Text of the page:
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Global Network for Anti-Microbial Resistance and Infection Prevention

Tackling Antimicrobial Resistance in Meat Supply Chains

bacon and meat

Antimicrobial resistance (AMR) has major global implications for human health, animal health, agriculture, and the economy. The 2016 O’Neill report identified the reduction of "the extensive and unnecessary use of antibiotics in agriculture" as one of four key interventions needed to tackle AMR, yet within the food industry antimicrobial drugs remain important and necessary tools to support farm animal health and welfare, and the safety of foodstuffs. 

Most microbes are not harmful to human health, indeed many are necessary to digest food and for the continuation of life, but all microbes can share genetic material, including AMR, with neighbouring micro-organisms. This ability of microbes to adapt to antimicrobial drugs means that neither better prescribing nor the development of new drugs will be sufficient to stop the spread of AMR. The cycles of drug efficacy, resistance and obsolescence can, however, be slowed.  Slowing the spread of AMR in meat supply chains is not a straightforward problem of tackling over prescription, but a challenge to improve practices of animal welfare and biosecurity to limit the need for antimicrobials, and to change routines of hygiene, consumption and food preparation to reduce the transmission of resistance. 

A research team based at the Universities of Newcastle and Southampton are undertaking research to explore the role of retailers in navigating the AMR challenge. Supermarket chains are a bridge between production and consumption and so are potentially well positioned not only to encourage the reduction of antimicrobial use in agriculture, but to monitor and minimise movement of antimicrobial resistance through food supply chains, and to raise consumer awareness of the shared challenges of antimicrobial resistance. 

The research, ‘Corporate food retailers, meat supply chains and the responsibilities of tackling antimicrobial resistance’, running from 1st February 2017 to 31st October 2018, is funded by the Economic and Social Research Council, and supported by the Veterinary Medicines Directorate and the Food Standards Agency.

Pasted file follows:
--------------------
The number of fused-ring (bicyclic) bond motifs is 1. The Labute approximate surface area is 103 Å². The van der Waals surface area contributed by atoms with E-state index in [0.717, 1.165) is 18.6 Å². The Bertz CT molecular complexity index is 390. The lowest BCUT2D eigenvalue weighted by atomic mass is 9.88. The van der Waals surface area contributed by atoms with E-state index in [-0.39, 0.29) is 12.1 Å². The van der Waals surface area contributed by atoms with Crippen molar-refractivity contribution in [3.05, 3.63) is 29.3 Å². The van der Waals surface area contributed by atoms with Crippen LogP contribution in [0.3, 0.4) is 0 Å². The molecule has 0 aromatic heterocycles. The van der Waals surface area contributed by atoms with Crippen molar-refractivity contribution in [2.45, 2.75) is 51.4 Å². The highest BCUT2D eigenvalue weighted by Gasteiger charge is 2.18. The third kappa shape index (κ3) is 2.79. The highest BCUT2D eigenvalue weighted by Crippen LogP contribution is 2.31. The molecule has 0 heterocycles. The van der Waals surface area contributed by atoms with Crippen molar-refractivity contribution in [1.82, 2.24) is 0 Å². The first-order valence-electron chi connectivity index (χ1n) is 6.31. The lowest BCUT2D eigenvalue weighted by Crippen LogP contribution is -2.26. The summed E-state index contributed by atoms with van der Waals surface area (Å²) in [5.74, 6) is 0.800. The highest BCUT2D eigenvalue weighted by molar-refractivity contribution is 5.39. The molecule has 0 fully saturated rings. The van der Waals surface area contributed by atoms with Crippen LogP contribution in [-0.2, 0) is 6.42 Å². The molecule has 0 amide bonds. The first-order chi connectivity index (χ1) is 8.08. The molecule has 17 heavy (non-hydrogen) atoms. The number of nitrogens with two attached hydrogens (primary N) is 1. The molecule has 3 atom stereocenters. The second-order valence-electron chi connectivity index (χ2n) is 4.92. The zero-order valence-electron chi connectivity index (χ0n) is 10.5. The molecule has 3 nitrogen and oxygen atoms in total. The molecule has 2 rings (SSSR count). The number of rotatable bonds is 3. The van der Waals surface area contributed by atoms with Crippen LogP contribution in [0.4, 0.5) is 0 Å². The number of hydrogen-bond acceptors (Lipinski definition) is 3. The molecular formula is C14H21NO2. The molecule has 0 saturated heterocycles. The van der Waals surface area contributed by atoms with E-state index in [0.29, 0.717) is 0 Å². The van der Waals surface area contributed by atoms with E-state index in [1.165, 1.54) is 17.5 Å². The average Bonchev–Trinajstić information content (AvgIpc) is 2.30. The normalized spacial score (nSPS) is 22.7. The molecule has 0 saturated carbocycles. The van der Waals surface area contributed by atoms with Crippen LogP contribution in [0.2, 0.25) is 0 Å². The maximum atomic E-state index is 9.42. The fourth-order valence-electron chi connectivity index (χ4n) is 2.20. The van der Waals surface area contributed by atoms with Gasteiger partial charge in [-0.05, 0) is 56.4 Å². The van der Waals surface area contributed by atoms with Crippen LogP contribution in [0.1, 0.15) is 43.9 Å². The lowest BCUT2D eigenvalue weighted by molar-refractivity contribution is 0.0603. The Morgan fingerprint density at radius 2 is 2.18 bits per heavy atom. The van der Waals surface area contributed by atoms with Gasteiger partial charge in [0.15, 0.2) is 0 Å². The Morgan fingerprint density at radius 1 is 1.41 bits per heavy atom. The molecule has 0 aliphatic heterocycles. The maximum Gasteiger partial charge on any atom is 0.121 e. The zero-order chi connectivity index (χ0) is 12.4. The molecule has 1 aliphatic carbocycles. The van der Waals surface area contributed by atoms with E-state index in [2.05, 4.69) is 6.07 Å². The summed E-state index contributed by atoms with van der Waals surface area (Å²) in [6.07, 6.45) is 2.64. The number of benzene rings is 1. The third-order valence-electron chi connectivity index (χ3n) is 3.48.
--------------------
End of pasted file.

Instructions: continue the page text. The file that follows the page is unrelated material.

The project builds on the proceedings of a workshop organised by the Universities of Southampton and Newcastle and the Food Standards Agency.

On 19 November 2018, the team published the following Stakeholder Report, containing the key findings and recommendations of this research project.

Corporate food retailers, meat supply chains, and the responsibilities of tackling antimicrobial resistance: Stakeholder report 2018 Hocknell, S., Hughes, A., Roe, E., Keevil, B., Wrigley, N. & Lowe, M. 19 Nov 2018 Newcastle University. 24 p.


The rise of antimicrobial resistance is a global crisis, recognised as one of the greatest threats to health today … this may even bring the end of modern medicine as we know it. We need to act now to make sure this does not happen…. Resistant pathogens travel very well internationally in people, animals, and food… We should not blame any single sector. We are all in this together. We need ways to monitor progress and make quick course corrections if we are moving in the wrong direction. Antimicrobial resistance, as I say again and again, is a slow-motion tsunami. It is a global crisis that must be managed with the utmost urgency

Project Team members

PI: Dr Alex Hughes, Newcastle University

Co-Is: Professor Bill Keevil (Biological Sciences), Professor Michelle Lowe (Business School), Professor Neil Wrigley (Geography), Dr Emma Roe (Geography) all from the University of Southampton

Research Associate: Dr Suzanne Hocknell (Geography) Newcastle University

Advisory Board

Dr Kitty Healey, Head of Antimicrobial Resistance Team, Veterinary Medicines Directorate.

Dr Carmen Hubbard, Agriculture, Newcastle University.

Professor Timothy Leighton, Engineering, Southampton University.

Professor Tom Reardon, Agricultural, Food, and Resource Economics, Michigan State University.





Project Partner

Dr Steve Wearne, Director of Policy, Food Standards Agency.

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